It’s short. But it involves a tattooed Florida man, my protagonist and her best friend driving for their lives, police helicopters overhead, and more. At one point as I was writing, I said to Jer, “I feel like I’m writing a screenplay disguised as a novel.” He gave me a sly smile and said, “It’ll make it easier to adapt when you sell the film rights.”

Rian Johnson… any chance you’re reading this blog? post??!

So there you have it, readers. My first “Behind the Book!” Feel free to run a comment or question by me!

WINED AND DIED IN NEW ORLEANS SYNOPSIS: The second in a fantastic new cozy mystery series with a vintage flair from USA Today bestselling and Agatha Award–winning author Ellen Byron.

It’s hurricane season in New Orleans and vintage cookbook fan Ricki James-Diaz is trying to shelve her weather-related fears and focus on her business, Miss Vee’s Vintage Cookbook and Kitchenware Shop, housed in the magnificent Bon Vee Culinary House Museum.
Repairs on the property unearth crates of very old, very valuable French wine, buried by the home’s builder, Jean-Louis Charbonnet. Ricki, who’s been struggling to attract more customers to Miss Vee’s, is thrilled when her post about the discovery of this long-buried treasure goes viral. She’s less thrilled when the post brings distant Charbonnet family members out of the woodwork, all clamoring for a cut of the wine’s sale.
When a dead body turns up in Bon Vee’s cheery fall decorations, the NOPD zeroes in on Eugenia Charbonnet Felice as the prime suspect, figuring that as head of the Charbonnet family, she has the most to gain. Ricki is determined to uncover the real culprit, but she can’t help noticing that Eugenia is acting strangely. Ricki wonders what kind of secret her mentor has bottled up, and fears what might happen if she uncorks it.
In the second Vintage Cookbook Mystery, Ricki has to help solve a murder, untangle family secrets, and grow her business, all while living under the threat of a hurricane that could wipe out everything from her home to Bon Vee.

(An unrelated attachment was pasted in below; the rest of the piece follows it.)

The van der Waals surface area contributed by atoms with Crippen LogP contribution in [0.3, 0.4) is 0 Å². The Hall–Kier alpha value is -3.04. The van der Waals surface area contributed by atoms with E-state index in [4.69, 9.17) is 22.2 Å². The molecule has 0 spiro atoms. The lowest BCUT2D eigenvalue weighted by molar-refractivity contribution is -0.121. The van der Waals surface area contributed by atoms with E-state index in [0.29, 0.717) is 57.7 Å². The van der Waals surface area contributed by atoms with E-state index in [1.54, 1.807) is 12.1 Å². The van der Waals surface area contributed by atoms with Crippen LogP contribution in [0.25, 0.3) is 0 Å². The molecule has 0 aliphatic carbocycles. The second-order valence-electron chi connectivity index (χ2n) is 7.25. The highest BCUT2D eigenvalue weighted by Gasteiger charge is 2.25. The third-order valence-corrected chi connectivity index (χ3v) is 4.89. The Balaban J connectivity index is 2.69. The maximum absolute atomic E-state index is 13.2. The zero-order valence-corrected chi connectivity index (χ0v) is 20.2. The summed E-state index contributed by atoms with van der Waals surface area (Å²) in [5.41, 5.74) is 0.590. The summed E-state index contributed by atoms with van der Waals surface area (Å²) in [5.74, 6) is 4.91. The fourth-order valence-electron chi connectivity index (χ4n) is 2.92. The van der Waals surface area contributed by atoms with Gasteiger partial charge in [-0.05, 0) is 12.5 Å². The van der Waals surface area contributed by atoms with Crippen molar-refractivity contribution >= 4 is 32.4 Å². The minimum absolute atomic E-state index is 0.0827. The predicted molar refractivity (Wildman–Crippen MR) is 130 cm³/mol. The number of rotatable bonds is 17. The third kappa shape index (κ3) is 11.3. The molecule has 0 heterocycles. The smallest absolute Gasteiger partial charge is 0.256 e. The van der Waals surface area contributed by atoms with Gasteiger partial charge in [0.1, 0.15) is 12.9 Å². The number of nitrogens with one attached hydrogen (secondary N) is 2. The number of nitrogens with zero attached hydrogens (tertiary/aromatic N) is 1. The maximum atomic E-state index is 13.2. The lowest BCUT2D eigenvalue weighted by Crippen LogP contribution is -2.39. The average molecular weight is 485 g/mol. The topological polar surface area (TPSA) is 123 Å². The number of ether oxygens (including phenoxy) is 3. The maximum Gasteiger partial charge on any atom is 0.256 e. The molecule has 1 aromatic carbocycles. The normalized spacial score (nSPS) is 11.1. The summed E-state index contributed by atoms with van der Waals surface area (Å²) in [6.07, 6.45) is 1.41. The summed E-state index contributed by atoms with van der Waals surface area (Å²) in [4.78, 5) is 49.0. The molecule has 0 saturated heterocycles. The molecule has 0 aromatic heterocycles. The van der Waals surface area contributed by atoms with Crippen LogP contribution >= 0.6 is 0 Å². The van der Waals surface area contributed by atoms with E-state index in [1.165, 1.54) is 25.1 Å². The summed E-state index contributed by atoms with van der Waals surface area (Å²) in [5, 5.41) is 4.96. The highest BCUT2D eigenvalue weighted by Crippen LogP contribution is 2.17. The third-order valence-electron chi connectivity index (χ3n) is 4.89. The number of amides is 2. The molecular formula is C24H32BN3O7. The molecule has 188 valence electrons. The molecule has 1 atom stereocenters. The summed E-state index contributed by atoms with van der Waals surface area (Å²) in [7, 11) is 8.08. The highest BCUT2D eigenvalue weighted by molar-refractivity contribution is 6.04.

30 thoughts on “Behind the Book: Wined and Died in New Orleans

  1. Love these stories-behind-your-story, El! It’s true, there’s always something behind the curtain in our books. Sometimes it’s just a question of *which* (or how many) details to include for us writers, ha.

    Liked by 3 people

  2. Congratulations on the book, Ellen. I too have a talent for heavy-duty procrastination, but I’ve never discovered hidden whiskey in the house. I am at the moment in Southwest Florida and can see the wreckage from Hurricane Ian. No going to erased or possibly toxic beaches!

    Liked by 2 people

  3. Ellen, I thought of you Saturday when I made a stop at “The Ripped Bodice” book store. It is such a fun store. Then went two doors down for coffee and delicious pastry. Made for a lovely morning.

    Liked by 2 people

  4. Great Look at Behind The Scenes of A Wonderful Book!!! Loved The Exciting Car Chase when I read the book & appreciate your thoughts about including it. A Movie would be Fabulous!!


Leave a Reply

Fill in your details below or click an icon to log in: Logo

You are commenting using your account. Log Out /  Change )

Twitter picture

You are commenting using your Twitter account. Log Out /  Change )

Facebook photo

You are commenting using your Facebook account. Log Out /  Change )

Connecting to %s